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How Hard Water Affects Hair: Plus 4 Tips To Fix it

Hard water may be healthy to drink, but how can it affect your hair?

The mineral content of hard water is beneficial to our internal health, but it can be less positive for our external health. In large quantities, those same minerals can negatively affect the skin and, most noticeably, hair.

How severely hard water affects hair will depend on the specific minerals in your water and the amount of them that is present. Fortunately, it is possible to overcome this using technology or a couple of reliable home remedies.

In this article, we will look at how hard water affects your hair and why. Then, we will explore what you can do to help your hair and reduce the damaging effects of hard water.

Key Takeaways

  • Hard water contains minerals like calcium and magnesium, which can negatively affect hair by making it tangled, brittle, and difficult to style.
  • Installing a water softener or using a showerhead filter can help reduce the damaging effects of hard water on your hair.
  • Limit the number of times you wash your hair with hard water and try using a vinegar rinse to balance its pH level.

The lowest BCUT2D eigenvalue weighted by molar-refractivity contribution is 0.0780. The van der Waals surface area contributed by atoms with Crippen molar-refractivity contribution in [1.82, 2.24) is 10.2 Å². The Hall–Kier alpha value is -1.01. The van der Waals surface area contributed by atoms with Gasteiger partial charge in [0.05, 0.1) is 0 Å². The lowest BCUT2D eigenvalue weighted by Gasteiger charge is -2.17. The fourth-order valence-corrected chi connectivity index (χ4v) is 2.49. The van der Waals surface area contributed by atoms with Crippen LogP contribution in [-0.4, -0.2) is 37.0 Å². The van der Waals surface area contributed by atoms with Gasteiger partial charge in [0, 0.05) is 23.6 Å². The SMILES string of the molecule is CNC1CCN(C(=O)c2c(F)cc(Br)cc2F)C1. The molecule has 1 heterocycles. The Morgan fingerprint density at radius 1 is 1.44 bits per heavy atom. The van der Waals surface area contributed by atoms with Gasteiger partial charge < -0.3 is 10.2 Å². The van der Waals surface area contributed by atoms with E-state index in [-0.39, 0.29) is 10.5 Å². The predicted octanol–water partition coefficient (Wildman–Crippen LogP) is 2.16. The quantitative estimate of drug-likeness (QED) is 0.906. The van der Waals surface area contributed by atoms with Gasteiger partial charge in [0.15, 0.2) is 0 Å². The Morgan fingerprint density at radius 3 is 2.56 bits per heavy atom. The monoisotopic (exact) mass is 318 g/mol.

• Be aware of the signs of hard water damage, such as straw-like, frizzy hair, and take action to prevent further damage.

What is Hard Water?

Hard water is water that contains large amounts of minerals such as calcium, iron, and magnesium. When rainwater falls from the sky, it has no mineral content, also known as being “soft”. However, as it travels over or through the ground, it collects minerals. Areas that are rich in limestone, chalk, or marble will naturally have hard water.

The most common minerals in hard water are calcium and magnesium. It is easy to assume that this affects well water more than municipal water, but many urban areas also receive a significant amount of minerals in their water supplies (1).

Water that contains over 3 GPG (grains per gallon) is considered moderately hard. At 7 GPG, water is very hard (2). Hard water can be bad for your hair as it has a contrasting pH, so the two clash with each other.

You might notice a few telltale signs around your house that suggest hard water. These include:

  • Limescale: This will usually form around water outlets, showerheads, and inside appliances (3).
  • Reduced water flow: When there is a significant buildup of calcium and limescale in your pipes, they will be narrower and your water flow will be inhibited.
  • Water spots: Your glasses might look cloudy or spotted with marks left by the minerals in the water.